There has been a LOT of talk in the media, various forums, twitter, etc, about "herd immunity" in regards to the corona virus pandemic.
The idea, basically, is that if enough people catch and subsequently become immune to the virus, the virus will "look around" for new hosts within the population, as some have suggested, and finding none available, recede and eventually die out.
That "looking around" suggests viruses are alive, seeking to reproduce like bacteria and fungi.
Scientists know that viruses aren't "alive" in a strict biological sense—they don't have active intelligence that "looks around", or reproduce themselves independently like bacteria.
Recently I came across an analogy which I believe is very helpful in understanding how viruses spread.
Nobel Laureate, Prof. Michael Levitt offered this analogy: that the spread of a virus through a population is like a wind blowing through a forest. A strong wind will blow down (and thus kill) old or damaged trees.
I like this analogy because it alludes to some important matters — that the wind does not "look around" for old trees, it simply blows. The wind will be harmful or fatal for those trees that are in poor soils, with inadequate water and poor nutrition — trees that we could say have "comorbidities".1
We know now that the major determinants of disease are psycho-social, which relates to one's nutrition, family support etc. (social situation), community support, positive beliefs, etc (psychological health). The forest analogy fits the known factors in disease — poor nutrition (soil), a lone tree out on its own that lacks the protective wind-dampening effect of forests (lack of social support). In other words to enjoy good health, resilience and naturally acquired immunity to disease, people would best improve their "psycho-social" environment by engaging mindfulness and ease (to offset dis-ease → disease), social engagement and support, positive belief-system, purpose and meaning, healthy diet (organic veges, vitamins), and they'd naturally ward off infections, including Covid-19, as Nature intended.
The talk of "herd immunity" all points to a lack of understanding that the biome, environments and populations within which we live, are all part of a global "self-organizing system" (some call Gaia).
The SOS (self organizing system2) in which disease is in reality a dis-ease within the system, will be corrected by a "strong wind" blowing through the populace.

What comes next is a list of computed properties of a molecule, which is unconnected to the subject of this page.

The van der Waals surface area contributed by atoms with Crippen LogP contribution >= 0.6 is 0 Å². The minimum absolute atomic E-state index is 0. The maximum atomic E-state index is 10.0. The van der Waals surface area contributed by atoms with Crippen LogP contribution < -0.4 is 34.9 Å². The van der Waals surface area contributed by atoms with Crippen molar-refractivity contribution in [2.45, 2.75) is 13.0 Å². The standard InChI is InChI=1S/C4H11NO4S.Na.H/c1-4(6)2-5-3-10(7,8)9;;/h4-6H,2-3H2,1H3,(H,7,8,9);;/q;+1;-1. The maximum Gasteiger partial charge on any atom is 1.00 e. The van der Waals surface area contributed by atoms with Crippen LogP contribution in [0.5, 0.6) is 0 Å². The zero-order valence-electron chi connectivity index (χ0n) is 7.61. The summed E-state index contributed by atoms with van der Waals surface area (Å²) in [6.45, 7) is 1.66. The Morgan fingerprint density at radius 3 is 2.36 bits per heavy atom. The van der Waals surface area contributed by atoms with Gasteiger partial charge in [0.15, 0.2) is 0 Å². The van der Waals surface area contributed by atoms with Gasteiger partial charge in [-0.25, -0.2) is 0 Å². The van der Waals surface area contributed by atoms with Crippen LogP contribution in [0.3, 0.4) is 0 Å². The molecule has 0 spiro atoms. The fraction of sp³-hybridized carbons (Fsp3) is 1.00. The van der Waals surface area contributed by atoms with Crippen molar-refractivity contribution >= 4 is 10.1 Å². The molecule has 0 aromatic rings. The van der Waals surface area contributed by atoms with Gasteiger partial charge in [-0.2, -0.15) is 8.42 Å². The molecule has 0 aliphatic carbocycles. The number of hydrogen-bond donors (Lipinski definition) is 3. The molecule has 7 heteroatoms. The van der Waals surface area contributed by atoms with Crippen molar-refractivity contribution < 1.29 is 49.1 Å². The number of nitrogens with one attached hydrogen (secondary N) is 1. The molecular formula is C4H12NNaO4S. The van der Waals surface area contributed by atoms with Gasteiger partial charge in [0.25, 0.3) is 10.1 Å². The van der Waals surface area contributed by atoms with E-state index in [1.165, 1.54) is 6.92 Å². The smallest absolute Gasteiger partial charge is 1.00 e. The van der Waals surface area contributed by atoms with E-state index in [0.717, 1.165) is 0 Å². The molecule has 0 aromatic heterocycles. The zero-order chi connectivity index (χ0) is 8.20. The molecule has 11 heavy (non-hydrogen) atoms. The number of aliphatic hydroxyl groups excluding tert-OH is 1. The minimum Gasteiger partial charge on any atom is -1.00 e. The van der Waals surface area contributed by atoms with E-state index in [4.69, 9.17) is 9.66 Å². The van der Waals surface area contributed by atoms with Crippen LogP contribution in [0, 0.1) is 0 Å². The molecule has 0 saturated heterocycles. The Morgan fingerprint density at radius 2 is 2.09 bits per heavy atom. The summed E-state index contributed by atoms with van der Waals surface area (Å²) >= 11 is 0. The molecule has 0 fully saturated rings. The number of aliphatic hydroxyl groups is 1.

It behooves those who are fearful of getting the virus to pay particular attention to their belief-system, their nutrition, and other psycho-social factors that are primary to their wellbeing and health. In particular, to analyze the nine factors common to those who overcome terminal cancer, as a signpost of what factors are important to health and wellbeing.
It's particularly important to recognise that those positive factors are being countermined by the many media reports that invoke fear within the population. As Dr Bruce Lipton explains in this video, fear and stress impair your immune system, stunt cell growth and replacement, and dull cognitive reasoning. In other words, news reports (of viruses, lock-downs, etc.) that stress or frighten people are bad for their health and their capacity to think clearly.3
Social distancing is likewise counterproductive to good health — our immune-system works best when exposed daily to the local biome, environment etc. Living in a quarantined bubble would, when re-engaging our local environment, overload our immune-system to quite negative effect.
- 1. "comorbidities"—such as diabetes, heart disease, poor nutrition, impaired immune-systems—have been observed in the vast majority of corona-virus deaths. Like a wind in the forest, the virus does not target specific individuals, the virus simply has greater effect upon those with said comorbidities.
- 2. In the case of a human population, it's obviously a self-organising sentient system — SOSS. Less obvious but still valid is that all of reality is an SOSS or more technically a holodynamic SOSS, as explained in greater detail in my book The Dynamics of Gender and Life.
- 3. as demonstrated by the irrational panic-buying of toilet paper